ALEX KATZ (B. 1927)
ALEX KATZ (B. 1927)
ALEX KATZ (B. 1927)
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ALEX KATZ (B. 1927)


ALEX KATZ (B. 1927)
oil on linen
48 x 34 in. (121.9 x 83.4 cm.)
Painted in 1978.
Marlborough Gallery, New York
Acquired from the above by the present owner

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Julian Ehrlich
Julian Ehrlich Associate Vice President, Specialist, Head of Post-War to Present Sale

Lot Essay

Alex Katz’s Anne is a dazzling portrait of the American poet Anne Waldman, swathing her cool, impassive gaze in a shock of electric pink. The canvas pulses with vitality, yet reveals little of the subject’s psychology through her flattened features; instead, it is Katz’s distinctive analog of surfaces and textures, his surgical transformations of light and color, that forge the work’s captivating energies and openings. In his unmistakable style, Katz demonstrates that “structure and color have really to do with why things pull us, and why we should consent to being pulled by them, at the same time as we sense that they are not what they seem” (J. Kroll, "Alex Katz review," Art News, vol. 57, no. 9, January 1959).

Katz’s two paintings of Anne – the first of which is held at the Metropolitan Museum of Art – distill his long-time exchange and engagement with creatives of all disciplines, particularly poets. In the early 1950s, as he entered the art world and a new style of American poetry emerged, the artist found natural affinities to the poets in their shared project of chronicling contemporary life through immediate, straightforward translation. As art historian Debra Bricker Balken states, “Not only did [Katz] feel that its community was vibrant but also its denizens more attuned to the present, to the impulses of American life, and to articulating new languages that brazenly defied tradition by flaunting style over meaning. What Katz found so compelling about this scene was its complete disregard for aesthetic precedent, irreverence for an academy of poetry, and gravitation toward vernacular expression, where words were less pondered and possessed an immediacy that spoke of nowness” (A. Katz, Alex Katz: Collaborations with Poets, New York, 2023).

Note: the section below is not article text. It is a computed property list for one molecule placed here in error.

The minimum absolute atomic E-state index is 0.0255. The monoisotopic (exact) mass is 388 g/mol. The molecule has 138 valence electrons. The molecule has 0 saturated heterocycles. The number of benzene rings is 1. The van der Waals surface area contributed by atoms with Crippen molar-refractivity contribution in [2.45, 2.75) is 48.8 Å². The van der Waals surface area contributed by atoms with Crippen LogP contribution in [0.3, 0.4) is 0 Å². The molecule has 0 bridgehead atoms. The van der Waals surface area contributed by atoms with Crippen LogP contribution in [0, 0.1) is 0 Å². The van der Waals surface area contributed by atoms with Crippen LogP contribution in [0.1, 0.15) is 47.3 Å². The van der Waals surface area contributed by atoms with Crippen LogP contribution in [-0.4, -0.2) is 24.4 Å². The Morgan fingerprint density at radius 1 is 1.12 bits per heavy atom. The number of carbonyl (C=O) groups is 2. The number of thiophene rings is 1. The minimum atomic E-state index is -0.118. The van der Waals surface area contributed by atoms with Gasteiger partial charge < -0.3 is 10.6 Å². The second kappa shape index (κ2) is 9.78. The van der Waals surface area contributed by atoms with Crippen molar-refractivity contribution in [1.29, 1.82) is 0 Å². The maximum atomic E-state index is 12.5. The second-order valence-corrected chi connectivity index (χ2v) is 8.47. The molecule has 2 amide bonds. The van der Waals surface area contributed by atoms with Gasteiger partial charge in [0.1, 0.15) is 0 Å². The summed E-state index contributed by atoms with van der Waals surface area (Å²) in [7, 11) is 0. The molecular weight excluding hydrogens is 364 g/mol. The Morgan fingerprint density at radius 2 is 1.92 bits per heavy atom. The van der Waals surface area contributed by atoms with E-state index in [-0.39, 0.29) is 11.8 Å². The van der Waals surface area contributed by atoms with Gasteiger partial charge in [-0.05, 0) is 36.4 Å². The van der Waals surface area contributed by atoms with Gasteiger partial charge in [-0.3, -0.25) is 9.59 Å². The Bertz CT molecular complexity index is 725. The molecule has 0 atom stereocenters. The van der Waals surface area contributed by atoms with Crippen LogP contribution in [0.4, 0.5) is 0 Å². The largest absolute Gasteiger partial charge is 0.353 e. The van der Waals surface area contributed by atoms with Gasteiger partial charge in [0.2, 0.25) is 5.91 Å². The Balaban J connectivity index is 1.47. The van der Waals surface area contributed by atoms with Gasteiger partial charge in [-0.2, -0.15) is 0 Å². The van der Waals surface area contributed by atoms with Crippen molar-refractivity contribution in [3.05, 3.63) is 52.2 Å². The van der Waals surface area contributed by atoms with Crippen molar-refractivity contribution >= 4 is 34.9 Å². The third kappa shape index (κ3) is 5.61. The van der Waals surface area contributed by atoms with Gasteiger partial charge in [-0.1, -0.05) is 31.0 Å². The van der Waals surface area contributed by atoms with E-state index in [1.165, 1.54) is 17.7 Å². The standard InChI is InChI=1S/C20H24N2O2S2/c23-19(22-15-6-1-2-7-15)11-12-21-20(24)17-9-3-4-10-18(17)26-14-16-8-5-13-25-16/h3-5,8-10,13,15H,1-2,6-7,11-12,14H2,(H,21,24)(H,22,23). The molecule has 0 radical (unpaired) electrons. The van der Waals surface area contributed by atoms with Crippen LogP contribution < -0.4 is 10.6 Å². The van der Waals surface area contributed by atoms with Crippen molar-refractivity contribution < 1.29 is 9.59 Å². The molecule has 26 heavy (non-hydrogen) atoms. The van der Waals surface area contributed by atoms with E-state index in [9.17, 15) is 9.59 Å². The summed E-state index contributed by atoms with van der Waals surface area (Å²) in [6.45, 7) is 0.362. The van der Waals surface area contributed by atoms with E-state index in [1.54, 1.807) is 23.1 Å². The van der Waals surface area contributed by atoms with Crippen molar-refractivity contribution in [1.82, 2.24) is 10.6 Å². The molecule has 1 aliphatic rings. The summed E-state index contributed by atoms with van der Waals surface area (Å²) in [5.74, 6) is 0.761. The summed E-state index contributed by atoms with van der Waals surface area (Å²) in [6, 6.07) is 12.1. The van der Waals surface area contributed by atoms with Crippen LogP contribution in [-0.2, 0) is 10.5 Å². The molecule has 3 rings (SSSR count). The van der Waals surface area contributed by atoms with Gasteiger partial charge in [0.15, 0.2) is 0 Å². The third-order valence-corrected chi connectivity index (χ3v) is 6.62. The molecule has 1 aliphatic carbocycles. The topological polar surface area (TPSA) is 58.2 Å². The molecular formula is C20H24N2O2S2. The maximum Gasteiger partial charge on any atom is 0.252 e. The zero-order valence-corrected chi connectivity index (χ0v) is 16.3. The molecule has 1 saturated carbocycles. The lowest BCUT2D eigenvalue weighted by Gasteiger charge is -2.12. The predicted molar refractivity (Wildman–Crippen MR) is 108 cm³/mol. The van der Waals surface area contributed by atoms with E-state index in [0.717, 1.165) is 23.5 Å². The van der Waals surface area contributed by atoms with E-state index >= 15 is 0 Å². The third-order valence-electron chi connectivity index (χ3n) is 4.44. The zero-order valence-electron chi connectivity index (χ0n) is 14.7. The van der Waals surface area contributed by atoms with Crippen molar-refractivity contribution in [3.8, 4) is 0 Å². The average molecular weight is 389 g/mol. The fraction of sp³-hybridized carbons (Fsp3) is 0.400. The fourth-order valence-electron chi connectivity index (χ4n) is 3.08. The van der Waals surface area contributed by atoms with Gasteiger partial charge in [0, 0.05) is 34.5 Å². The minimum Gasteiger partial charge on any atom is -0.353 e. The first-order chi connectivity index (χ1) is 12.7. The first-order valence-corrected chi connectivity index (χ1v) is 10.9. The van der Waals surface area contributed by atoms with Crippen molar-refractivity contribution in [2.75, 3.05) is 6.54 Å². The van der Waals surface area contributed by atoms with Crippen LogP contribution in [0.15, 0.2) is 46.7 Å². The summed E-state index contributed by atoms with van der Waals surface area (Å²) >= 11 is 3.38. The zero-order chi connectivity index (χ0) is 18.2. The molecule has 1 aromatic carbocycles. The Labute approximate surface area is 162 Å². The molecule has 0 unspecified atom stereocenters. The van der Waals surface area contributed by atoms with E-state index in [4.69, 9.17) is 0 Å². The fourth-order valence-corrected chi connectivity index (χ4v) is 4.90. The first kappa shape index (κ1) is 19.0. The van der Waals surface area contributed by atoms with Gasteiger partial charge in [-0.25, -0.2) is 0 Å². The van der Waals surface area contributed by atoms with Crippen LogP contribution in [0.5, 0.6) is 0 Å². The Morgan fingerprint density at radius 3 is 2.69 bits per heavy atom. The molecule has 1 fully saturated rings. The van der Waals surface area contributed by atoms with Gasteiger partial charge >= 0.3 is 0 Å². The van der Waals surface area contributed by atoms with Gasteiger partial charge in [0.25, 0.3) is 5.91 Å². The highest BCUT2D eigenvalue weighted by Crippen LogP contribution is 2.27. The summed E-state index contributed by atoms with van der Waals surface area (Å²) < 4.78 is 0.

During his 2022 retrospective at the Guggenheim, Anne Waldman recited her 2004 poem, titled Conglomerate of Elegant Tendencies, in which she describes her time with Katz and their artistic circle:

“Figures float sometimes, sublime, aspiring as poetry must to a higher order
of meaning, of what sparks to be human...
They are visions, guardians, emblems of famous talky time
Or predilections hum or quiet: the isolate muse
Name a few: Ada, Edwin, Rudy, Frank, Bill, Ted, Vincent, Joan, Anne, Vivien
and they lean closer, walk, glide, announce, take one step off a centre’s
balance, give way, pivot and stand to hold up the entire universe
Miraculous, hold the brush some special way?”

Seen through Anne’s eyes, Alex’s practice mirrors her poetic pulse-on-the-present, her expression of their world in her own terms, motored by a pursuit and celebration of American glamour. In Anne, Katz has found the means to make the style of his sitter and the style of his painting converge, epitomizing each other as the canvas’s very properties, all in the spirit of the times.

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